Difficult conversations at work
Written on the 30 May 2014 by Macmillans Waller Fry - Accountants in Maitland
Avoiding difficult conversations in the workplace can increase the potential for legal claims, and reduce the employer’s ability to successfully defend these claims.
It is understandable why employers often avoid having difficult conversations with their employees as it can be an awkward and time consuming process.
An employer may need to have a difficult conversation with an employee in a variety of situations, such as:
To ensure that difficult conversations are not avoided employers should take steps to make sure that their supervisors and managers are educated about the importance of honest and timely communication with their staff.
It is also important that supervisors and managers have the necessary skills to carry out difficult conversations in an appropriate manner.
Employers should also ensure that they keep detailed written records on conversations that take place with employees so that there is evidence of the communication.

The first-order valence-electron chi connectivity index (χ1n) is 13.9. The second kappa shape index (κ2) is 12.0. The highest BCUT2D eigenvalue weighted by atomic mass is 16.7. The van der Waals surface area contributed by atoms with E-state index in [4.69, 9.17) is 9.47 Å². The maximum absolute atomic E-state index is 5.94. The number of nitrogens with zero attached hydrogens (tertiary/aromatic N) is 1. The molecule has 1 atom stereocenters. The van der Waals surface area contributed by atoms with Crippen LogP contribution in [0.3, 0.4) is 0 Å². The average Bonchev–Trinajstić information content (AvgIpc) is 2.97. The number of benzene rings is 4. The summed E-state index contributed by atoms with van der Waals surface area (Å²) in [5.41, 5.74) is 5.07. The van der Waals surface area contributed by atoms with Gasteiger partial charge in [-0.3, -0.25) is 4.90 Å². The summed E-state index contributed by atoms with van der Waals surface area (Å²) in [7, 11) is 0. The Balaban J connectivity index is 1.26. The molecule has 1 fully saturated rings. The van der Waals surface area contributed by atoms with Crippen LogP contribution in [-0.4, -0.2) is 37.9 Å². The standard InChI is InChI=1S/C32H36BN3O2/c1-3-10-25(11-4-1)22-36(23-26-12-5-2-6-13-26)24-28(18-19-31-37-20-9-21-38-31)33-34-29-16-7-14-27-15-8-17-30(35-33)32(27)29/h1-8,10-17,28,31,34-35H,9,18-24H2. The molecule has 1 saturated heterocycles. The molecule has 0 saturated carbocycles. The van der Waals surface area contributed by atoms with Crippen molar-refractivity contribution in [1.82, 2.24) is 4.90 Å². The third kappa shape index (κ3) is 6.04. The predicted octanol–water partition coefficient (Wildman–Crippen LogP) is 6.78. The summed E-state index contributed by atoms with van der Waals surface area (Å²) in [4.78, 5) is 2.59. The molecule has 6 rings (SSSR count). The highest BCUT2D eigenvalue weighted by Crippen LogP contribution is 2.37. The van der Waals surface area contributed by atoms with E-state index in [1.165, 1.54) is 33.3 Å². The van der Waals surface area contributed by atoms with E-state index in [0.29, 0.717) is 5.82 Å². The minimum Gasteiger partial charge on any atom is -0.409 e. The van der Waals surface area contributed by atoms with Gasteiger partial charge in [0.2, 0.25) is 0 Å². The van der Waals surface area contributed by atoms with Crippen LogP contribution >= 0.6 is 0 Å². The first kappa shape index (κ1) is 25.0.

The following are some potential legal risks that can arise from avoiding difficult conversations in the workplace:
New anti-bullying laws came into power on 1 January 2014 which have given workers experiencing bullying a new sphere of protection.
Raising underperformance or misconduct issues with employees at an early stage can help to reduce the chances of accusations of workplace bullying.
A key element of procedural fairness is warning an employee about their unsatisfactory workplace performance and giving them a genuine opportunity to respond. Skipping this step may be found to be unfair by the Fair Work Commission.
Also, in the case of a genuine redundancy, an employer must be able to show that they have met any obligations they had under a modern award or enterprise agreement.
Having a conversation with an employee about their underperformance or misconduct can help the employee understand the reasons for decisions that may adversely affect them.
This will reduce the risk that employees are likely to suspect and argue that the decision was made for a prohibited reason, such as on a discriminatory ground.
Author: Macmillans Waller Fry - Accountants in Maitland